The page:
As cyber threats increase and organizations invest additional time and resources into building their defenses, one primary vulnerability often goes overlooked: your end-users.
Your employees, who spend their days accessing data, documents, and applications across numerous endpoints within your network, can be a security risk—or they can be part of the solution.
How in-the-loop are your end-users with how the threat landscape is changing and how to protect themselves and your organization in their daily work? We recommend arming your employees with the knowledge they need to stay safe with cybersecurity awareness training, one of the essential layers within your organization’s layered security approach.
Layered security is a network security approach that deploys multiple security controls to protect the most vulnerable areas of your technology environment where a breach or cyberattack could occur. (Read More: What is Layered Security & How Does it Defend Your Network?)
What Does an Effective Cybersecurity Awareness Training Program Look Like?
An effective cybersecurity awareness training program includes multiple layers of training for end-users on the different kinds of threats to look out for. Training may include topics such as…
- Phishing and safe email use
- Social engineering
- Malware and ransomware
- Password safety
- Sensitive data risks
- Personally identifiable information safety
- Insider threats
- Physical data security
Phishing simulations are a key component of cybersecurity awareness training. Could your employees spot a phishing email if it slipped past your email filter and into their inbox?
Phishing is the fraudulent attempt to compromise a network or obtain sensitive information (ex: usernames, passwords, credit card details) by disguising as a trustworthy person or entity in an electronic communication.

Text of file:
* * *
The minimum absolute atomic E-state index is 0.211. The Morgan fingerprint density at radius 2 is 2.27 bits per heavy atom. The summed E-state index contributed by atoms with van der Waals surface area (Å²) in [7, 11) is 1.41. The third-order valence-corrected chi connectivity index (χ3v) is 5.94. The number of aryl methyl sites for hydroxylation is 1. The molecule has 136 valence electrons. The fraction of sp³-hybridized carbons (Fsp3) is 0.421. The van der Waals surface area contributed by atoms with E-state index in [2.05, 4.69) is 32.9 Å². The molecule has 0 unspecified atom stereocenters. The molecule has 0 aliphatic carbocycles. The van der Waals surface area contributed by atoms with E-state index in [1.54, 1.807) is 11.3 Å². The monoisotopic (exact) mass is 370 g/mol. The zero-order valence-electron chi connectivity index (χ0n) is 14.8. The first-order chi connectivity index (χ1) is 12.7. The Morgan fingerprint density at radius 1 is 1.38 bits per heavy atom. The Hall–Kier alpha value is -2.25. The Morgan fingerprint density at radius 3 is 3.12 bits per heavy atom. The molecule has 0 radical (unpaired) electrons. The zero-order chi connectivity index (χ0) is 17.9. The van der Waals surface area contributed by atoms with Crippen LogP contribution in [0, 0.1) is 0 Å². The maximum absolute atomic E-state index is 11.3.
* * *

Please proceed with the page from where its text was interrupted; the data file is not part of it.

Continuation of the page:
Like other social engineering attacks, phishing exploits the human element rather than a technical vulnerability. According to the Verizon Data Breach Investigation report, “the human element continues to drive breaches,” with 82% of breaches involving a human element such as phishing or misuse of credentials.
The purpose of phishing simulations is to train end-users on what to do when a potentially malicious email hits their inbox. Phishing simulations mimic real-world phishing attempts, testing users on safe behaviors and helping them recognize potential threats.
Additionally, an effective program should include a reporting function. Reporting from the training and phishing simulations provides data on the efficacy of the program to track the organization’s progress and identify where additional training may be needed to address weaknesses.
Cybersecurity awareness training is also increasingly becoming a cornerstone of cyber insurance policies. Reporting and audit logs verify program participation to qualify for coverage and, in some cases, receive reduced premiums.
Alignment with the NIST Framework
Cybersecurity awareness training content should align with the National Institute of Standards and Technology (NIST) Cybersecurity Framework, voluntary guidance that integrates industry standards, guidelines, and best practices to empower organizations to better manage and reduce their cybersecurity risk.
The NIST Cybersecurity Framework includes five primary functions: Identify, Protect, Detect, Respond, Recover, with awareness and training as key objectives within the Protect function.
Cybersecurity Awareness Training: 5 Keys to Success